Wosret, Waset, or Wosyet meaning "the powerful" was an Egyptian goddess whose cult was centered on Thebes in Upper Egypt and her name was the same as the Egyptian name of the city, Waset. She was a minor goddess, but three pharaohs during the Twelfth Dynasty incorporated her name into theirs: Senwosret, or Senusret, means "man of Wosret".[1]

A rare image of Wosret, the figure to the right, on a stela showing the pharaohs Hatshepsut and Thutmose III making offerings to Amun, the figure on the left

Wosret was rarely depicted, and no temples to her have been identified. When she was depicted, it was wearing a tall crown with the was sceptre (which was related to her name) upon her head and carrying other weapons such as spears and a bow and arrows.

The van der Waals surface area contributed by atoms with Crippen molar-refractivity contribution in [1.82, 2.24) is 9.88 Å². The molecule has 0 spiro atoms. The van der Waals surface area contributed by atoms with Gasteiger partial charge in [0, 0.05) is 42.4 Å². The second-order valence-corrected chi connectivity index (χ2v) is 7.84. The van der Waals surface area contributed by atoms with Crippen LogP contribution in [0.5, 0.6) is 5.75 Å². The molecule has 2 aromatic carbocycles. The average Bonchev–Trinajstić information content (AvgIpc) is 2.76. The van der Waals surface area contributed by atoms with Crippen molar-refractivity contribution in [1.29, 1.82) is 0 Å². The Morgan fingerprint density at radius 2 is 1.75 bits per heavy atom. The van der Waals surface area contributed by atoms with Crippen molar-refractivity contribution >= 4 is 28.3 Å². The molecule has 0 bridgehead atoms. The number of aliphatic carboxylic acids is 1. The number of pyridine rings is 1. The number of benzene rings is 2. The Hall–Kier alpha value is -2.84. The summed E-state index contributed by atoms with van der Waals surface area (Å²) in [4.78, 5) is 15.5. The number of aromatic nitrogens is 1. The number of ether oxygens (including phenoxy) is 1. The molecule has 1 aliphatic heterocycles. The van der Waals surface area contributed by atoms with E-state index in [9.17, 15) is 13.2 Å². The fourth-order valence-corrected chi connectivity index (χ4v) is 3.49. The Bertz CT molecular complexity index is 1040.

She was Amun's first wife (John Ray calls her "the theological equivalent of the girl next door"), and was replaced by Mut, although it is possible that Mut is simply a later name for Wosret.[2]

See alsoEdit


  1. ^ Wilkinson, Richard H. (2003). The Complete Gods and Goddesses of Ancient Egypt. p. 169
  2. ^ Ray, John Reflections of Osiris: lives from ancient Egypt p.28 [1]